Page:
Lawsuit challenges airport full-body scanners
A privacy advocacy group is suing the Department of Homeland Security to suspend the use of the controversial full-body scanners employed at airports across the country, including at every major checkpoint at Logan International Airport.
The machines, which use X-rays or radio frequency energy to detect weapons and explosives beneath passengers’ clothing, have been much criticized because of privacy concerns.
In the lawsuit, filed last month, the Electronic Privacy Information Center in Washington, D.C., said the slightly blurred but accurate pictures of passengers’ naked bodies produced by the machines are the equivalent of a “digital strip search.’’
The suit says the program, run by the Transportation Security Administration, which is part of the Department of Homeland Security, violates the Privacy Act and the Administrative Procedure Act.
The program also violates the Religious Freedom Restoration Act, the lawsuit says, referencing religious laws about modesty.
Court documents allege the scanners also violate the Fourth Amendment by having passengers undergo “a uniquely invasive search without any suspicion that particular individuals have engaged in wrongdoing.’’
The TSA declined to comment on the lawsuit, but spokesman Greg Soule said the agency is exploring “additional privacy protections through automated threat detection.’’
Currently, an image is created for every person who goes through the scanner. The agent with the passenger never sees his or her image, and the agent viewing the image never sees the passenger.
Travelers can opt to have a pat-down and a metal detector screening instead.
The TSA is working with technology companies to develop software that would show a generic paper-doll-like figure instead of an actual image of a passenger’s body — and transmit images only when a threat is detected.
The TSA plans to keep the current scanners in place until less invasive software is available.
This will not solve the privacy issues, said Marc Rotenberg, executive director of the Electronic Privacy Information Center, because the images of travelers’ naked bodies are still being captured by the machine.
“We think the privacy safeguards are mostly fiction,’’ said Rotenberg, adding that a congressional investigation is underway to review the scanners.
According to the TSA, the scanners’ ability to store images is used for testing purposes only and is disabled before they are installed in airports.
“There is no way for someone in the airport environment to put the machine into the test mode,’’ Soule said.
Officials at Logan International lobbied for the airport to be the first to have the full-body scanners installed. The TSA aims to deploy as many as 450 machines this year — adding to the 50 that were already in place at airports around the country — following the attempted terrorist attack on a Detroit-bound flight on Christmas Day. And Logan is now pushing to be the first to implement the less invasive scanning software.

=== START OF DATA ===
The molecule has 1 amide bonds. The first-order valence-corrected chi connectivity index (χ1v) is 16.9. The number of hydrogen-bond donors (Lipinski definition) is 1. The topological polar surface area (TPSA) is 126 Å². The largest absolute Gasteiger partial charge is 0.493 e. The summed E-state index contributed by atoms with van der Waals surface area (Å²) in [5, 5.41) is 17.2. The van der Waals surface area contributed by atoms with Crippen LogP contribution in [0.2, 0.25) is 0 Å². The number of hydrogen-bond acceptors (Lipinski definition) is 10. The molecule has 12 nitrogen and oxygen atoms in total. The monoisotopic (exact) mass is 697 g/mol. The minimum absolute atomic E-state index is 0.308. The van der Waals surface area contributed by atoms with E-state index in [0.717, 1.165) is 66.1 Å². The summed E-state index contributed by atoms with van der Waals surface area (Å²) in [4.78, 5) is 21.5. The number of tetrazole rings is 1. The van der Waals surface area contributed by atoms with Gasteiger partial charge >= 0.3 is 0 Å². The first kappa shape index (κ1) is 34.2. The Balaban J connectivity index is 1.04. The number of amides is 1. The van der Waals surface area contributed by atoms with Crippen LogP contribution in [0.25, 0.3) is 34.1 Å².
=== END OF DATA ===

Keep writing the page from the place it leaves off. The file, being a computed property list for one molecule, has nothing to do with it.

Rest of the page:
“When this technology is available, we want to be the first airport to put this in so we can take the privacy issues off the table,’’ said Edward Freni, director of aviation at Logan.
Freni said that no privacy concerns from Logan passengers had been brought to his attention. But one of the petitioners in the lawsuit is Bruce Schneier, a Minneapolis security technologist who said that while he was traveling through Logan Airport he was not told the full-body scan was optional. Nor did he see any signs indicating he could have a pat-down.
Ralph Nader’s Center for Study of Responsive Law has also weighed in on the full-body scanners, raising questions about privacy and safety.
And a group of University of California San Francisco scientists wrote to President Obama’s science adviser in April, stating that the dose of radiation from the X-ray scanners may be “dangerously high.’’
The scanner X-ray emits the same amount of radiation that a passenger receives in two minutes of flight, according to the TSA, but the scientists say this is misleading because the scanner X-rays are not distributed throughout the whole body, but are directed at just the skin and the underlying tissue.
There are also questions about the effectiveness of the scanners, which critics say may not be able to detect explosives hidden in body cavities.
Last month, the Department of Homeland Security announced plans to expand the full-body scanner program to more airports.
Currently, 157 full-body scanners are in use at 43 airports; by the end of the year nearly 500 are planned to be in place.
Next year, 500 more machines are scheduled to be installed.
Katie Johnston Chase can be reached at email@example.com.